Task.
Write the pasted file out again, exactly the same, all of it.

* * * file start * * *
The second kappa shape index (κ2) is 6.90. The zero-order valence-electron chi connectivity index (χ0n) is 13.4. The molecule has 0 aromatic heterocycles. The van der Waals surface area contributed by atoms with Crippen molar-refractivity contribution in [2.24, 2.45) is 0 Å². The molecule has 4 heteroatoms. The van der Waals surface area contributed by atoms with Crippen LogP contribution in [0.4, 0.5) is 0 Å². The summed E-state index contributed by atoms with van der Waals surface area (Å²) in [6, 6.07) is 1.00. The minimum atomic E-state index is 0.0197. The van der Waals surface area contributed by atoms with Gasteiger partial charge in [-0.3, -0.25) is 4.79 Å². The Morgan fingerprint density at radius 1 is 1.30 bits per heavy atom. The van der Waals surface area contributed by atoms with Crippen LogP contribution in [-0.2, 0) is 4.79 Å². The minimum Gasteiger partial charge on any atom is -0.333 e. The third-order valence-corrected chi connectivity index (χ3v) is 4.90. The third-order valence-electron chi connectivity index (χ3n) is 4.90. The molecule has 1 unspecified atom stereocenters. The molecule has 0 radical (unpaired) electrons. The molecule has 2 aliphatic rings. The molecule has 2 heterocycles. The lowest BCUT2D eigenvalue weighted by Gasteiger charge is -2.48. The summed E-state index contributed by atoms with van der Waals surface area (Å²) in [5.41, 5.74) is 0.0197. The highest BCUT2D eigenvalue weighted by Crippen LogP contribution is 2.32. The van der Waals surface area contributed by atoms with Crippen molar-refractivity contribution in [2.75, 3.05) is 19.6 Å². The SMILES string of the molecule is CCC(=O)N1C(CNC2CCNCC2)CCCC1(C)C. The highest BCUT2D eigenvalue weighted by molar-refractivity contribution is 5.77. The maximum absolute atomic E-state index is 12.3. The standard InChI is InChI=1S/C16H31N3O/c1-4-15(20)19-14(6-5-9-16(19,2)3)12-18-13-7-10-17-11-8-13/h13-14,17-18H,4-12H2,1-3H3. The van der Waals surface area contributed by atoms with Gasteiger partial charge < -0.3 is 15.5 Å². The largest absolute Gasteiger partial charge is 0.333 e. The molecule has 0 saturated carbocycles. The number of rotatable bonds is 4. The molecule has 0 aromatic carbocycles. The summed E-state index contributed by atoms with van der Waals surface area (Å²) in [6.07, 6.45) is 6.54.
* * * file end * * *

The second kappa shape index (κ2) is 6.90. The zero-order valence-electron chi connectivity index (χ0n) is 13.4. The molecule has 0 aromatic heterocycles. The van der Waals surface area contributed by atoms with Crippen molar-refractivity contribution in [2.24, 2.45) is 0 Å². The molecule has 4 heteroatoms. The van der Waals surface area contributed by atoms with Crippen LogP contribution in [0.4, 0.5) is 0 Å². The summed E-state index contributed by atoms with van der Waals surface area (Å²) in [6, 6.07) is 1.00. The minimum atomic E-state index is 0.0197. The van der Waals surface area contributed by atoms with Gasteiger partial charge in [-0.3, -0.25) is 4.79 Å². The Morgan fingerprint density at radius 1 is 1.30 bits per heavy atom. The van der Waals surface area contributed by atoms with Crippen LogP contribution in [-0.2, 0) is 4.79 Å². The minimum Gasteiger partial charge on any atom is -0.333 e. The third-order valence-corrected chi connectivity index (χ3v) is 4.90. The third-order valence-electron chi connectivity index (χ3n) is 4.90. The molecule has 1 unspecified atom stereocenters. The molecule has 0 radical (unpaired) electrons. The molecule has 2 aliphatic rings. The molecule has 2 heterocycles. The lowest BCUT2D eigenvalue weighted by Gasteiger charge is -2.48. The summed E-state index contributed by atoms with van der Waals surface area (Å²) in [5.41, 5.74) is 0.0197. The highest BCUT2D eigenvalue weighted by Crippen LogP contribution is 2.32. The van der Waals surface area contributed by atoms with Crippen molar-refractivity contribution in [2.75, 3.05) is 19.6 Å². The SMILES string of the molecule is CCC(=O)N1C(CNC2CCNCC2)CCCC1(C)C. The highest BCUT2D eigenvalue weighted by molar-refractivity contribution is 5.77. The maximum absolute atomic E-state index is 12.3. The standard InChI is InChI=1S/C16H31N3O/c1-4-15(20)19-14(6-5-9-16(19,2)3)12-18-13-7-10-17-11-8-13/h13-14,17-18H,4-12H2,1-3H3. The van der Waals surface area contributed by atoms with Gasteiger partial charge < -0.3 is 15.5 Å². The largest absolute Gasteiger partial charge is 0.333 e. The molecule has 0 saturated carbocycles. The number of rotatable bonds is 4. The molecule has 0 aromatic carbocycles. The summed E-state index contributed by atoms with van der Waals surface area (Å²) in [6.07, 6.45) is 6.54.